Citizen is a column that explains how the government’s policies fucks citizens and how we can unfuck ourselves.
On October 19, 2020, the Lagos State Government set up the Lagos Judicial Panel of Inquiry and Restitution for victims of police brutality in Lagos state. But, judicial panels are not new in Nigeria. In fact, about 20 years ago, we also had a popular Oputa panel.
In 1999, Nigeria’s former President Olusegun Obasanjo set up the Human Rights Violations Investigation Commission of Nigeria, popularly known as the Oputa Panel. Because Nigeria was just getting back to democratic rule, Obasanjo inaugurated a commission to investigate human rights violations during the military era of 1984 to 1999.
The panel later went ahead to investigate “gross human rights violations” dating back since as far as 1966. But unfortunately, the panel never officially made its report publicly available.
Inauguration of the panel
The Nigerian Human Rights Violence Investigations Commission, popularly known as the Oputa Panel was formally inaugurated on June 14, 1999, by the Statutory Instrument No. 8. of June 1999, pursuant to the Section 1 of the Tribunals of Inquiry Act of 1990 which gave the president the powers to constitute a tribunal.
Statutory Instrument No.13 of October 4, 1999, amended the terms of the commission to 1966, and it also included changes in the membership of the commission.
At the inauguration of the panel, Obasanjo charged the panel to review past authoritarian regimes and the human rights abuses “for the purpose of enhancing reconciliation, national cohesion, and entrenching the national democracy”.
The 6-member panel was led by Justice Chukwudifu Oputa, an eminent jurist and a retired Judge of the Supreme Court of Nigeria from 1984 to 1989. It also included well-respected members like Father Matthew Kukah, a former Secretary-General of the Catholic Secretariat of Nigeria and the current bishop of the Roman Catholic Diocese of Sokoto.
The job of the panel
The Oputa panel was authorised to investigate gross human rights violations between the 15th of January 1966 when Nigeria had its first military coup until May 28th 1999, the day before Nigeria got back to democracy under Olusegun Obasanjo.
The panel also had the authority to work towards the reconciliation of many communities that were in conflict with one another during the military regime.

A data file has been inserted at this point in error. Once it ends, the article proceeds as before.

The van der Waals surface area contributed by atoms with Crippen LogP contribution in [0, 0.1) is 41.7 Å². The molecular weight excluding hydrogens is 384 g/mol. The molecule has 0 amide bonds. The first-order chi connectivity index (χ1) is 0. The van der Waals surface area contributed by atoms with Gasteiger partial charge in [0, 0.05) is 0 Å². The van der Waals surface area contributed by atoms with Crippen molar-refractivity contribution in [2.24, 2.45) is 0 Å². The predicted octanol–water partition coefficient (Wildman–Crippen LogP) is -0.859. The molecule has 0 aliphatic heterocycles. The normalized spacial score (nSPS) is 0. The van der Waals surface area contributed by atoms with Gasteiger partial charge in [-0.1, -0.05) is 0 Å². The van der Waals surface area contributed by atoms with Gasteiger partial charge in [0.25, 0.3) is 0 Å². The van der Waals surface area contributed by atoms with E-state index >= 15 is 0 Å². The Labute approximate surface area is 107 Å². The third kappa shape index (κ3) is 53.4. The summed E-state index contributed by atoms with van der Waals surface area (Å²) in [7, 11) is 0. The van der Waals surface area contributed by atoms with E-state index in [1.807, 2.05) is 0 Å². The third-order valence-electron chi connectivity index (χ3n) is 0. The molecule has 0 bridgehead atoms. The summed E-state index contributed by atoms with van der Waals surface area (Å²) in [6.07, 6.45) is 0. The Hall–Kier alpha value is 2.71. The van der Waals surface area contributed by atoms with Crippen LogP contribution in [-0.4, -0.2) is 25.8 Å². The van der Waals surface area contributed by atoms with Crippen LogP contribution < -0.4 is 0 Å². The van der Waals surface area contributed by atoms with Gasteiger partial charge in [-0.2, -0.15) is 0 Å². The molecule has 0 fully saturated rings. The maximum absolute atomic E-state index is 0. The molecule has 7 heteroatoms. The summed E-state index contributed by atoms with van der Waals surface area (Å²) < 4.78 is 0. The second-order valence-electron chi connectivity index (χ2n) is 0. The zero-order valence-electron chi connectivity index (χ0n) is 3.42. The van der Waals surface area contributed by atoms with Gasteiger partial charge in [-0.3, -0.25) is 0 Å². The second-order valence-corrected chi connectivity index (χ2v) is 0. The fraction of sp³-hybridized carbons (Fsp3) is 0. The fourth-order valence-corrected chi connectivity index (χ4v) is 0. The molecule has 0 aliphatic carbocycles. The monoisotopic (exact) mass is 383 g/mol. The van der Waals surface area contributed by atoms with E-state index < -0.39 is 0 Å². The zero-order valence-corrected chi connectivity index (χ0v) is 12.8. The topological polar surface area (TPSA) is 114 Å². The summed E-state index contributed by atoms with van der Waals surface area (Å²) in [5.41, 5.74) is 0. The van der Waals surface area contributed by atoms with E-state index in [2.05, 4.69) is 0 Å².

The panel received over 10,000 petitions which included cases of i) physical and mental torture; ii) unlawful arrest and detention; iii) communal violence; iv) disappearances; v) intimidation and harassment vi) assault and battery; vii) victimisation in the workplace; and viii) murder and assassination.
More than 200 cases from those petitions were heard at publicly broadcasted hearings across the six geo-political zones of Nigeria, and public hearings lasted for more than a year.
Some of the most prominent hearings of the panel included the petitions about the death of Dele Giwa, the death of MKO Abiola, the purported coup to overthrow Sani Abacha in 1997, and the burning of Fela Kuti’s Kalakuta Republic on February 18, 1977.
Report of the panel
In June 2002, the Oputa panel presented an eight-volume report of 15,000 pages to the president, containing details of human right abuses during Nigeria’s military era. However, the government failed to release the report.
After six months, Obasanjo’s government further annulled the panel on the grounds that it was unconstitutional. This decision was reportedly based on a Supreme court case of 2003 where two former military leaders, Ibrahim Babangida and Abdusalam Abubakar went to court to challenge the powers of the federal government to set up tribunals of inquiry.
The Supreme Court later ruled that state governments, not the federal government had the power to set up tribunals of inquiry.
These former military leaders and top functionaries like Muhammadu Buhari, Ibrahim Babangida, Abdusalam Abubakar, Colonel Halilu Akilu and Colonel A.K Togun also failed to appear and testify before the panel when they were summoned.
Conclusions of the panel
The panel concluded that:
- The Nigerian military was responsible for gross human rights violations
- There was collaboration of powerful and rich civilians in preparation for numerous coups.
- That some state counsels in the Ministries of Justice violated fundamental rights of due process in attempts to protect perpetrators in specific, named cases.
The panel also recommended many things, including that victims of human rights abuses over the years were receive comepensation.
Though the report of the panel has still not been officially published, the report was leaked online in 2005 by the Nigerian Democratic Movement and the Civil Society Forum, two activist groups.
We hope you’ve learned a thing or two about how to unfuck yourself when the Nigerian government moves mad. Check back every weekday by 10am for more Zikoko Citizen explainers.
Help Zikoko keep making the content you love
More than ever, people are turning to Zikoko for stories that matter and content they love. But still, we, like many media organisations, are feeling the financial heat of these times. If you find us valuable, please make a contribution to help keep Zikoko zikoko-ing.
Thank you for your support.
We are also cool with Crypto.